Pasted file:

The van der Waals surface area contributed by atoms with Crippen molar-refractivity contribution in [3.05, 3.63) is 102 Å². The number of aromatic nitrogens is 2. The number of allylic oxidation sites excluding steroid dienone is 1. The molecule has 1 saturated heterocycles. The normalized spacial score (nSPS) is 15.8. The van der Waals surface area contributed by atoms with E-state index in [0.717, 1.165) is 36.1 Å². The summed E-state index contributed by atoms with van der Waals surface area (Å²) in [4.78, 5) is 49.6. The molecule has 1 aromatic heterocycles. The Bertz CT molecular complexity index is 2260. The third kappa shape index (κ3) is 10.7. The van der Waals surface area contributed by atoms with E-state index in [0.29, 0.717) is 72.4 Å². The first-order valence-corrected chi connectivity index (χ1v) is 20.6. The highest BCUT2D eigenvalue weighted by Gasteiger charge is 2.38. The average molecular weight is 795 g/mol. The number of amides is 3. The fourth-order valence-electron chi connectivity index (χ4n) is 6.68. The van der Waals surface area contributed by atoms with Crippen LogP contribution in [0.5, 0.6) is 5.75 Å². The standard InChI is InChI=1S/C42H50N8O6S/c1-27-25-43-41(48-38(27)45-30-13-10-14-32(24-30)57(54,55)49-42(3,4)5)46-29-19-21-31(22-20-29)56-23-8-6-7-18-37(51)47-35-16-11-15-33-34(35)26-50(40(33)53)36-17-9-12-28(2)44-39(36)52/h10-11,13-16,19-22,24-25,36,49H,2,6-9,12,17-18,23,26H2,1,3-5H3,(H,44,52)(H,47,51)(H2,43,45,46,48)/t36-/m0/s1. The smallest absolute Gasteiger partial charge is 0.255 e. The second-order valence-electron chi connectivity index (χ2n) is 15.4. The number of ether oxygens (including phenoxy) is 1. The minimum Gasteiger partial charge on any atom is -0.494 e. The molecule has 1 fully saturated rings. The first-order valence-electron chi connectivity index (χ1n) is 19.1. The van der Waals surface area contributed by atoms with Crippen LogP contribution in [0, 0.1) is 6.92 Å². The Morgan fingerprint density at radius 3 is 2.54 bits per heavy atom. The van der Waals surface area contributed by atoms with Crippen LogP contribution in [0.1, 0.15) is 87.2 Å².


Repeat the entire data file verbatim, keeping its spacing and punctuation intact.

The van der Waals surface area contributed by atoms with Crippen molar-refractivity contribution in [3.05, 3.63) is 102 Å². The number of aromatic nitrogens is 2. The number of allylic oxidation sites excluding steroid dienone is 1. The molecule has 1 saturated heterocycles. The normalized spacial score (nSPS) is 15.8. The van der Waals surface area contributed by atoms with E-state index in [0.717, 1.165) is 36.1 Å². The summed E-state index contributed by atoms with van der Waals surface area (Å²) in [4.78, 5) is 49.6. The molecule has 1 aromatic heterocycles. The Bertz CT molecular complexity index is 2260. The third kappa shape index (κ3) is 10.7. The van der Waals surface area contributed by atoms with E-state index in [0.29, 0.717) is 72.4 Å². The first-order valence-corrected chi connectivity index (χ1v) is 20.6. The highest BCUT2D eigenvalue weighted by Gasteiger charge is 2.38. The average molecular weight is 795 g/mol. The number of amides is 3. The fourth-order valence-electron chi connectivity index (χ4n) is 6.68. The van der Waals surface area contributed by atoms with Crippen LogP contribution in [0.5, 0.6) is 5.75 Å². The standard InChI is InChI=1S/C42H50N8O6S/c1-27-25-43-41(48-38(27)45-30-13-10-14-32(24-30)57(54,55)49-42(3,4)5)46-29-19-21-31(22-20-29)56-23-8-6-7-18-37(51)47-35-16-11-15-33-34(35)26-50(40(33)53)36-17-9-12-28(2)44-39(36)52/h10-11,13-16,19-22,24-25,36,49H,2,6-9,12,17-18,23,26H2,1,3-5H3,(H,44,52)(H,47,51)(H2,43,45,46,48)/t36-/m0/s1. The smallest absolute Gasteiger partial charge is 0.255 e. The second-order valence-electron chi connectivity index (χ2n) is 15.4. The number of ether oxygens (including phenoxy) is 1. The minimum Gasteiger partial charge on any atom is -0.494 e. The molecule has 1 fully saturated rings. The first-order valence-electron chi connectivity index (χ1n) is 19.1. The van der Waals surface area contributed by atoms with Crippen LogP contribution in [0, 0.1) is 6.92 Å². The Morgan fingerprint density at radius 3 is 2.54 bits per heavy atom. The van der Waals surface area contributed by atoms with Crippen LogP contribution in [0.1, 0.15) is 87.2 Å².